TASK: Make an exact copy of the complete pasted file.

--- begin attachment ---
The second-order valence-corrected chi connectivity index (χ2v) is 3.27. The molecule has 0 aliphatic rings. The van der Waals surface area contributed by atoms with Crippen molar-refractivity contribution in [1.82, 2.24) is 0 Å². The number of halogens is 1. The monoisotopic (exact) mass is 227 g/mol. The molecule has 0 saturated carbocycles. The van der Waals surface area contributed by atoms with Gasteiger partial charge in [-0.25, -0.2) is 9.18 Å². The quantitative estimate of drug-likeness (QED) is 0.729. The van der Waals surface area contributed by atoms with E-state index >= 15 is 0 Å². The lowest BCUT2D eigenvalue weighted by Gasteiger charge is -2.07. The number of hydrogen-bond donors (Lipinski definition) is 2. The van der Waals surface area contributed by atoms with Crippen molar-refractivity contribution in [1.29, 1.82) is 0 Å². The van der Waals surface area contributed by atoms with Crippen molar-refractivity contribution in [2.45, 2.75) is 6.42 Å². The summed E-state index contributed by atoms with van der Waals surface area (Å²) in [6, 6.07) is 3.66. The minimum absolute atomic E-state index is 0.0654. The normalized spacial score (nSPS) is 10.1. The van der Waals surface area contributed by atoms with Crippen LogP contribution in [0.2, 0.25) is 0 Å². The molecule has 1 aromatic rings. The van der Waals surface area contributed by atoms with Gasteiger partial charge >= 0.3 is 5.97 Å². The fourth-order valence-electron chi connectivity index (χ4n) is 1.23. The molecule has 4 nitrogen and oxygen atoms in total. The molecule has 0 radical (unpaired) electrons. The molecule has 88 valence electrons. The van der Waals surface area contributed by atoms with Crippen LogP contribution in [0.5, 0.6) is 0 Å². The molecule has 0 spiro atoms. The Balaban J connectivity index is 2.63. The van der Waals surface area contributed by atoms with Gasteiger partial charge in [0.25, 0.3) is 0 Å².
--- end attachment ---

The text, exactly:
The second-order valence-corrected chi connectivity index (χ2v) is 3.27. The molecule has 0 aliphatic rings. The van der Waals surface area contributed by atoms with Crippen molar-refractivity contribution in [1.82, 2.24) is 0 Å². The number of halogens is 1. The monoisotopic (exact) mass is 227 g/mol. The molecule has 0 saturated carbocycles. The van der Waals surface area contributed by atoms with Gasteiger partial charge in [-0.25, -0.2) is 9.18 Å². The quantitative estimate of drug-likeness (QED) is 0.729. The van der Waals surface area contributed by atoms with E-state index >= 15 is 0 Å². The lowest BCUT2D eigenvalue weighted by Gasteiger charge is -2.07. The number of hydrogen-bond donors (Lipinski definition) is 2. The van der Waals surface area contributed by atoms with Crippen molar-refractivity contribution in [1.29, 1.82) is 0 Å². The van der Waals surface area contributed by atoms with Crippen molar-refractivity contribution in [2.45, 2.75) is 6.42 Å². The summed E-state index contributed by atoms with van der Waals surface area (Å²) in [6, 6.07) is 3.66. The minimum absolute atomic E-state index is 0.0654. The normalized spacial score (nSPS) is 10.1. The van der Waals surface area contributed by atoms with Crippen LogP contribution in [0.2, 0.25) is 0 Å². The molecule has 1 aromatic rings. The van der Waals surface area contributed by atoms with Gasteiger partial charge >= 0.3 is 5.97 Å². The fourth-order valence-electron chi connectivity index (χ4n) is 1.23. The molecule has 4 nitrogen and oxygen atoms in total. The molecule has 0 radical (unpaired) electrons. The molecule has 88 valence electrons. The van der Waals surface area contributed by atoms with Crippen LogP contribution in [0.5, 0.6) is 0 Å². The molecule has 0 spiro atoms. The Balaban J connectivity index is 2.63. The van der Waals surface area contributed by atoms with Gasteiger partial charge in [0.25, 0.3) is 0 Å².